6.19 Biomaterials for central nervous system regeneration

Research output: Chapter in Book/Report/Conference proceedingChapter

1 Scopus citations

Abstract

Central nervous system (CNS) dysfunctions are caused by disease or trauma; they are diverse, frequently severe, and nondiscriminatory in affecting the world?s population. Traumatic injuries such as brain injury and spinal cord injury severely and immediately affect a person?s physical and/or cognitive abilities. Neurodegenerative disorders such as Alzheimer?s disease, Parkinson?s disease, or amyotrophic lateral sclerosis (Lou Gehrig?s disease) degenerate CNS neurons, again resulting in deficits in movement and cognition. Even when potential treatments are discovered, the difficulties involved in accessing the CNS may make surgical intervention to implement such treatment more debilitating, and the presence of the blood-brain barrier inhibits therapeutic molecules from passing into the CNS. Regeneration is difficult in the CNS due to the presence of inhibitory molecules and cellular heterogeneity. Additionally, diverse tissue response cascades following disease/injury in the CNS add more challenges to regeneration such as increased inflammation, invading cells, and glial scarring. Biomaterials, especially nanotechnology derived, are utilized as a tool in combating tissue response, drug delivery issues, and changes in the environmental milieu. Examples include nanofibers, liposomes, nerve channels, scaffolds, and nanoparticles. These materials can be custom-designed to provide a facilitory environment for regeneration and/or a blocker of inhibitory environmental cues and tissue processes.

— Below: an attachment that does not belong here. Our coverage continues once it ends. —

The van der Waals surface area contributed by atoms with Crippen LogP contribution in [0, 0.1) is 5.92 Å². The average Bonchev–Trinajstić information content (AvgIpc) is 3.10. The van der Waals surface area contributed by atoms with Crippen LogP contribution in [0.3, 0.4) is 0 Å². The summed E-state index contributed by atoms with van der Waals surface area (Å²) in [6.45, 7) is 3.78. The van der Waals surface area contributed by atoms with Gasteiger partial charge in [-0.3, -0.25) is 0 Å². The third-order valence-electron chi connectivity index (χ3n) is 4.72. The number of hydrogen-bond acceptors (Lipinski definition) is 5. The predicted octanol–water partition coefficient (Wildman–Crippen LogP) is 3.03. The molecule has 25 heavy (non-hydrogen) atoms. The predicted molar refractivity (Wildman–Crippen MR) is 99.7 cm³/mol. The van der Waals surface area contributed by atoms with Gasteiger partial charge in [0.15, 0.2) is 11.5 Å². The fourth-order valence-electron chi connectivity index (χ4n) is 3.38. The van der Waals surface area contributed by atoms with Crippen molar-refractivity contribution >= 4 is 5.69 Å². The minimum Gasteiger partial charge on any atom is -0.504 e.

Original languageEnglish (US)
Title of host publicationComprehensive Biomaterials II
PublisherElsevier
Pages321-333
Number of pages13
ISBN (Electronic)9780081006924
ISBN (Print)9780081006917
DOIs
StatePublished - Jan 1 2017

Keywords

  • Alzheimer’s disease
  • Amyotrophic lateral sclerosis (Lou Gehrig?s disease)
  • Astrocyte
  • Astrogliosis
  • Blood-brain barrier
  • Differentiation
  • Embryonic stem cells
  • Extracellular matrix
  • Growth factor
  • Inflammation
  • Neural progenitor cells
  • Neuron
  • Neurotrophic factor
  • Oligodendrocyte
  • Parkinson’s disease
  • Regeneration
  • Scaffolds
  • Spinal cord injury

ASJC Scopus subject areas

  • Engineering(all)
  • Materials Science(all)

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